The Olympia garden of artist Kathy Gore-Fuss sprouted a different kind of bloom last week.
A group of 15 artists spent five days working at easels, part of an outdoor painting class.
Even without the painters, Gore-Fuss’s garden is always filled with art.
Stone and water sculptures, some with recycled metal, are by Olympia artist Boucante. A black concrete crow by Tacoma artist Lynn Di Nino hides near some shrubs. A recycled circular tree grate has been infused with tiles made by Tacoma tile artist Claudia Riedener. Sculptures by Gore-Fuss, an artist herself, also grace the garden.
In the morning the students traveled to Priest Point Park and Percival Landing to paint canvases on location. That practice, called plein air painting, yielded representational art.
“There’s always something about plein air that reminds me of going fishing,” said instructor Jordan Wolfson of Louisville, Colo. “You go outside and see what happens. The weather changes, the situation is in flux. There’s a kind of an urgency that gets you in gear and that’s fun – but it can also be frustrating.”
In the afternoon, the students returned to the Gore-Fuss garden and worked on abstract paintings. Though they were inspired by the morning sessions, the compositions were a riot of shapes and colors, some vaguely reminiscent of their original subjects, others highly imaginative.
Gore-Fuss’s garden is only a few years old. Once a vast lawn on a double lot in northeast Olympia it’s now a collection of different but connected spaces. Lush plantings are defined by geometric shapes.
Created by Olympia landscape designer Linda Andrews the garden makes use of native plants, drought-resistant ornamentals, nectar sources and recycled materials.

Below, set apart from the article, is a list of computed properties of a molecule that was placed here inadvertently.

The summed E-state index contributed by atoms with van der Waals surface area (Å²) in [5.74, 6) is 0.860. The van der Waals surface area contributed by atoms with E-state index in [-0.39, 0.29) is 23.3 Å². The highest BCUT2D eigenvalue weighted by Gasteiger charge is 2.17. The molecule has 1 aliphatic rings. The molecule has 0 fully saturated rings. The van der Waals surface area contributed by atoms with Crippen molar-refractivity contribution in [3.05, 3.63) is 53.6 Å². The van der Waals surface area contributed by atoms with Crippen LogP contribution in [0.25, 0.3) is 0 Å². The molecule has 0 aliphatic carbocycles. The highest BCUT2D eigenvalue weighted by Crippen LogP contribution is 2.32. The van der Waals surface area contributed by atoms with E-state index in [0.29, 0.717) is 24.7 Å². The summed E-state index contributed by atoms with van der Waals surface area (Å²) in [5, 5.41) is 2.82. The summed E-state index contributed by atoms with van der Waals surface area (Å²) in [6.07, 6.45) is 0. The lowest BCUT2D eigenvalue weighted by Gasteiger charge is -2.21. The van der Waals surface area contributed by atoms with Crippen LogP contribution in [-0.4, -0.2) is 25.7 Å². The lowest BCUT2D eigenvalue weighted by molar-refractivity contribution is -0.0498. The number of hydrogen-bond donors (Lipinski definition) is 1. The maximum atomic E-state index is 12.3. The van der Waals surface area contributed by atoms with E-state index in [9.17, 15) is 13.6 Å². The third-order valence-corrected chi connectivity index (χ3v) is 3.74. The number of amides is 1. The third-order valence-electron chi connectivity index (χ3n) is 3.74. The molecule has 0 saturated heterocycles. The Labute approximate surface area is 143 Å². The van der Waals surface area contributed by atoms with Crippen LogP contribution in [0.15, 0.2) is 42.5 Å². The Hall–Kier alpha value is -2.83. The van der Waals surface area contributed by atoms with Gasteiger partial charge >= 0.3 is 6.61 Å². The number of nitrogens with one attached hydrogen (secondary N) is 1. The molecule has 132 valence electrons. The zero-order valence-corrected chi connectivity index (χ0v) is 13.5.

“We weren’t trying to recreate nature. Just have some fun,” Andrews said.
Concrete pavers lead to a studio, sandstone creates a large circular patio and orange chimney flues hold succulents. The recycled tree grate, set in decomposed granite and backed by six huge boulders, is the high spot of a large berm in the corner of the garden. It offers a birds eye view of the space.
Like an artist’s canvas, the garden makes use of texture, color and shape.
“That’s all part of what I’m attracted to and Linda has a good sense of how to put that together,” Gore-Fuss said.
Garden seating is provided by gabions – wire enclosures that each hold different materials: river rock, glass blocks, sandstone, steel drainpipes and an empty one that can be filled with balloons or other decorations for a party.
A brightly colored beehive, complete with a viewing window, houses a colony. Gore-Fuss does not harvest the honey.
Two University of Puget Sound art professors, Becky Frehse and Elise Richman, were students in the plein air class. The abstract paintings they were working on Wednesday were the same paintings they had started on Monday and will be the same paintings on Friday.
Each day they tackled a new aspect as directed by Wolfson: space, light, color. The final canvases on Friday looked little like the ones they started on Monday.
“It’s definitely pushing your boundaries,” Frehse said. “We’re trying to break out of old habits and expand our repertoire.”
This was the first time Wolfson has taught such a class without an indoor studio session. While a busy painting location can be a distraction in the final stages of painting he was eager to see what the results of the garden setting would bring.
“That can’t help enrich and inspire what we’re doing,” Wolfson said.